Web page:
Lucy McDiarmid is Marie Frazee-Baldassarre Professor of English at Montclair State University. The recipient of fellowships from the Guggenheim Foundation, the Cullman Center for Scholars and Writers at the New York Public Library, and the National Endowment for the Humanities, she is the author or editor of five previous books. Her scholarly interest in cultural politics, especially quirky, colourful, suggestive episodes, is exemplified by her most recent book, The Irish Art of Controversy, as well as by Poets and the Peacock Dinner. She is also a former president of the American Conference for Irish Studies.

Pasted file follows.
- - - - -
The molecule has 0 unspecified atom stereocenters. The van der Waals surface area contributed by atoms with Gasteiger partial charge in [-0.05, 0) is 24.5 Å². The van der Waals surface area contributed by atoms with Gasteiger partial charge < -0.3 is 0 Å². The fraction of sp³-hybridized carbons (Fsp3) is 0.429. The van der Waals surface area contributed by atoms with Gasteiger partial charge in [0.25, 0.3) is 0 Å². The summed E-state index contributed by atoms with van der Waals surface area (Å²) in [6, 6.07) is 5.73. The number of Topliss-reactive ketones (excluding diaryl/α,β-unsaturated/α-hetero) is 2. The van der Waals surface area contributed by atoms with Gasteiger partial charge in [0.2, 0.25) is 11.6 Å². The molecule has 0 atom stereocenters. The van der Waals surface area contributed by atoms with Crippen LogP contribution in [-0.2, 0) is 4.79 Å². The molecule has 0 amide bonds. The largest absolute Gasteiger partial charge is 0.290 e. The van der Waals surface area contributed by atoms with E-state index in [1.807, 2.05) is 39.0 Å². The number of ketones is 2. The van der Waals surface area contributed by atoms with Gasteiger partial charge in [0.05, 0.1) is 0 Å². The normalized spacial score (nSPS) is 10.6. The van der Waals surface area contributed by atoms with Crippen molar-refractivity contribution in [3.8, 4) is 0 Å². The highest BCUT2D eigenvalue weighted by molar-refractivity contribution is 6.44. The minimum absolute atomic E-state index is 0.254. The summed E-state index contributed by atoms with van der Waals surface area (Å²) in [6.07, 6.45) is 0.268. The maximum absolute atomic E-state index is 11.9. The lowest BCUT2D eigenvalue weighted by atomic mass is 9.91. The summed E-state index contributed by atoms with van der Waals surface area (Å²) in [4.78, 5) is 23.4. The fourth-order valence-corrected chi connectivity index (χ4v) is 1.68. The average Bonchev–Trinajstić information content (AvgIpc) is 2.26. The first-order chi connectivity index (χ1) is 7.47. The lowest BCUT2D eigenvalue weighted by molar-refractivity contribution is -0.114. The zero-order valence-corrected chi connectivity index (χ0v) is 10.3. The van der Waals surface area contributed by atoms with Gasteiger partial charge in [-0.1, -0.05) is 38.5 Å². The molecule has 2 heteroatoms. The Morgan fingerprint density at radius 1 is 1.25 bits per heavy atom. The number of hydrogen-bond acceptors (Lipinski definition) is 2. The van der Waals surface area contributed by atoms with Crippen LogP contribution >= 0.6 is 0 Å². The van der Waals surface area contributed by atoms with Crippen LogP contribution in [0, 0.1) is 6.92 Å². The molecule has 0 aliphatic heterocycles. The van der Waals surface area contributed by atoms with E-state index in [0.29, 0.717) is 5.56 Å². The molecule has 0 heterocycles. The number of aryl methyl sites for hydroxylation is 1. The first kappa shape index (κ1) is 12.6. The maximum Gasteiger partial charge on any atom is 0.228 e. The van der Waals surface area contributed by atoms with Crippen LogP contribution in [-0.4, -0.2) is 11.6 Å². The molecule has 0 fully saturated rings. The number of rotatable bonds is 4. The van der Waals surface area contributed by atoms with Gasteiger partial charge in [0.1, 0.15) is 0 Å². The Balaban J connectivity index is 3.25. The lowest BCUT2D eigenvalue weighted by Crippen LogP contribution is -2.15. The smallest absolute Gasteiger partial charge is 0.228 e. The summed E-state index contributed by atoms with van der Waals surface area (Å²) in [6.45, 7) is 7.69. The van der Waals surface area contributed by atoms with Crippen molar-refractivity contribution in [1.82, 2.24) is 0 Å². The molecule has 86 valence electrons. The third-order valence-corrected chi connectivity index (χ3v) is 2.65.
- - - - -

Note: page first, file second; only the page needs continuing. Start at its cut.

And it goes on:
Sumptuous ... The book grapples with the complexities of art, politics, and the 'male homosocial friendships' that permeate literary history ... McDiarmid brings into focus a world on the brink of change and an event that managed to connect the pre- and post-Victorian world by traditionally paying homage to the literary past while making way for the poets of tomorrow. * Matthew Skwiat, Irish America * Lucy McDiarmid's study is an absorbing work of rigorous scholarship consistently enlivened by a sharp and delightful wit. Its triumph resides in a lovingly meticulous unfolding of the webs of significance which radiate from this small gathering: literary homosociality, the practical business of coteries, the development of modernist poetics, assumptions about gender and creativity, and the politics of anti-imperialism. Few indeed are the books which so substantially vindicate the most ambitious claims of literary-historical scholarship. * Edward Larrissy, Emeritus Professor of Poetry, Queen's University, Belfast * [A]n excellent book which deserves to be widely-read ... with a strong narrative construction and with much fascinating biographical and historical material which is nevertheless critically sophisticated and at all times theoretically aware ... a significant contribution to the study of the pre-Great War beginnings of literary modernism. * Matthew Campbell, University of York * A splendid book in every respect ... Writing about literature has struggled with how to bring together technical 'new criticism' with 'new historicism'; this book does it without a struggle. One could hope that the book's approach will have many imitators, but copying the style of the book won't be easy ... This is truly grown-up feminist criticism. * Adrian Frazier, National University of Ireland, Galway * This fascinating and original book explores the complex dynamics of friendship, mentoring, rivalry, and professionalization among a group of men and illuminates the central but often invisible role that women played in mediating those dynamics. Both wide-ranging and meticulously observed, rigorous and imaginative, Poets and the Peacock Dinner is a masterful combination of literary history, biography, and cultural theory. * Marjorie Howes, Boston College * How could one meal (even if peacock was on the menu) matter so much? From a minor incident, one lunch eaten by seven male poets, Lucy McDiarmid serves up a literary historical analysis of major importance. The pivotal role played by a woman who wasn't one of the diners sustains this sophisticated reading of sexual intimacies, cultural transmission, modernist poetics, and literary professionalism. Poets and The Peacock Dinner is also utterly delicious: only McDiarmid can deliver a concoction at once this erudite and sexy, offering page-turning consumption in the time it takes to eat a long lunch but lingering satisfaction for much longer. * Margaret Mills Harper, University of Limerick * The occasion in January 1914 when seven poets headed by Yeats and Pound sat down to a dinner of peacock in honour of the ageing poet and public agitator Wilfid Scawen Blunt is a key moment in literary history. Or so it emerges in Lucy McDiarmid's brilliant exploration of the event. With her extraordinary flair for imaginative scholarship, she illuminates the origins and precedents for the peacock dinner, the offstage role of Lady Gregory, Yeats's close friend and Blunt's former lover, in organising this all-male gathering, the rivalries and alliances in those invited and excluded, and its long-term significance in terms of the genealogies of poetic modernism. Whatever the roast peacock tasted like, this is a book to be savoured and enjoyed. * Nicholas Grene, Professor of English Literature, Trinity College Dublin * A lovely thing to own. * The Taster * There is a strong Irish element to the background of this story, and no one is better placed or qualified than McDiarmid, with her deep knowledge of Irish cultural history, to unravel and clarify the details and complexities ... scholarly and engaging. * Michael Copp, New Canterbury Literary Society News * a lively, engaging account of the dinner, its varied significances, and its participants. Highly recommended. * G. Grieve-Carlson, CHOICE * McDiarmid's book is a highly original work of literary sociology ... McDiarmid has cast her net widely for the published and unpublished sources that provide the details of her story, and she hauls it in with a sure hand and a lively and lucid prose style that bear her considerable learning lightly. * Matthew Sperling, Literary Review * McDiarmid uncovers a wealth of significant and previously unexamined information about the event that reveals its importance to the defining of the profession of the male poet in this period ... deftly moves from straight-forward narration, to exploration of these various writers' careers and work ... a vital and important study of an event often referred to but heretofore inadequately examined. * Catherine E. Paul, Review of English Studies * McDiarmid's intimate, intricate narrative wittily reveals cross-currents: the young men flattered and challenged the patriarch, jostling amongst themselves. * Stevie Davies, Independent on Sunday * Over the course of her elaborate account of an unconventional dinner held in a Sussex manor house in honour of its owner, Wilfrid Scawen Blunt... we witness her careful untangling of the literary and personal lives of W. B. Yeats, Pound, Blunt and Lady Augusta Gregory. * Times Higher Education, Sandeep Parmar * [a] fascinating study ... meticulously researched ... Prof McDiarmid makes a highly credible case ... [and] writes with sensitivity and insight ... What makes this book an important as well as a very entertaining one is that it seeks to substantiate an original theory about literary influence ... [and] prompts one to wonder how Irish literary history could be illuminated by McDiarmid's theory. * Terence Brown, Irish Times * this work is a vital and important study of an event often referred to but heretofore inadequately examined. * Review of English Studies, Catherine E. Paul * Lucy McDiarmid's book is a serious exploration of 'the way literary intimacies create means of transmitting the professional culture of poetry', but it is also an entertaining account of a carefully stage-managed occasion ... McDiarmid writes very persuasively ... compelling ... a considerable achievement. * John Greening, Times Literary Supplement * no one is better placed or qualified than McDiarmid, with her deep knowledge of Irish cultural history, to unravel and clarify the details and complexities. * New Canterbury Literary Society News, Michael Copp * ...with its in-depth original and archival research, and its forays into networks that made a material difference to the production of art, The Poets & the Peacock Dinner remains an interesting read. It joins excellence on Irish literature with close readings of poetry, and adds weight to ideas that Pound cared more for advancing his own agenda than for purely improving poetry. As an example of literary-historical materialism, this book is exceptional. * Nicholas Taylor-Collins, Notes and Queries *